Mar 01, 2012 - Sale 2271

Sale 2271 - Lot 246

Price Realized: $ 10,200
Show Hammer Price?Final Price Realized includes Buyer’s Premium added to Hammer Price
Estimate: $ 8,000 - $ 12,000
PRSENTED TO A PHILLIP RANDOLPH WITH EXTENSIVE NOTES BY RANDOLPH (CIVIL RIGHTS.) KING, MARTIN LUTHER JR. Stride Toward Freedom. The Montgomery Story. 8vo, original cloth-backed boards, in a moderately worn dust jacket; lacks the first blank end-paper. Enclosed in a specially made black morocco backed clamshell box. New York, [1958]

Additional Details

first edition of king's first book. an exceptional association copy, with a full-page presentation to a. philip randolph, who has made extensive notes throughout the book. "To my dear friend A. Philip Randolph. In appreciation of the standards of loyalty, honesty, non-violence and the will to endure that you have held before all people in the struggle for freedom, justice and democracy, Martin." Randolph has underlined certain passages ... first edition of king's first book. an exceptional association copy, with a full-page presentation to a. philip randolph, who has made extensive notes throughout the book. "To my dear friend A. Philip Randolph. In appreciation of the standards of loyalty, honesty, non-violence and the will to endure that you have held before all people in the struggle for freedom, justice and democracy, Martin." Randolph has underlined certain passages throughout the book and here and there made marginal notes. In the chapter "The Violence of Desperate Men," for example, Randolph wrote "Southern Senators and Congressmen and politicians, and some religious leaders have created a climate by their violent racist public statements that make racial violence inevitable." In the chapter "Where Do We Go From Here," Randolph has covered numerous pages with notes: "New Negro Consciousness," "America's schizophrenic personality on the question of race," "Lack of Presidential leadership in the racial crisis" and "The verdict of history, a First Class Nation cannot afford second class citizenship." The last third of this book is virtually covered with Randolph's notes and underlining.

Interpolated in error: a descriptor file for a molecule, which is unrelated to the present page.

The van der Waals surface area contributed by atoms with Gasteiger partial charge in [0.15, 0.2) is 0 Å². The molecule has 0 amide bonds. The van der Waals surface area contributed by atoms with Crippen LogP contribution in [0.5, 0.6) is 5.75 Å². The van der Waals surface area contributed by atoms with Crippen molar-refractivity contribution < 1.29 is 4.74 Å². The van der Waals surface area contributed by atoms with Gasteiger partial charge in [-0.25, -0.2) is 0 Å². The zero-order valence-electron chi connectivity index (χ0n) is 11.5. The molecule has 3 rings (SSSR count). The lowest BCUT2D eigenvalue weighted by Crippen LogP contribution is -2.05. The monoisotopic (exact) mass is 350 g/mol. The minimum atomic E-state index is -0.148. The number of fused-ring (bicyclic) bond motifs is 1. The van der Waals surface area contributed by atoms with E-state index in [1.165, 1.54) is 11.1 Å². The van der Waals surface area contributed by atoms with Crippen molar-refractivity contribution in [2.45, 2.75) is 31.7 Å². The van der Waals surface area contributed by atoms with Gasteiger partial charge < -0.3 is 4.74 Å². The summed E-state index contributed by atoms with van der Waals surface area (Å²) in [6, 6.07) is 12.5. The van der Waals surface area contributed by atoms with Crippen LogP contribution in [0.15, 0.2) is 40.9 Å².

In all of the years of writing this catalogue, we cannot recall a more interesting copy of this book. Between King's printed words and the jottings of A. Philip Randolph, it is almost as though these two great fighters for racial equality were having a conversation.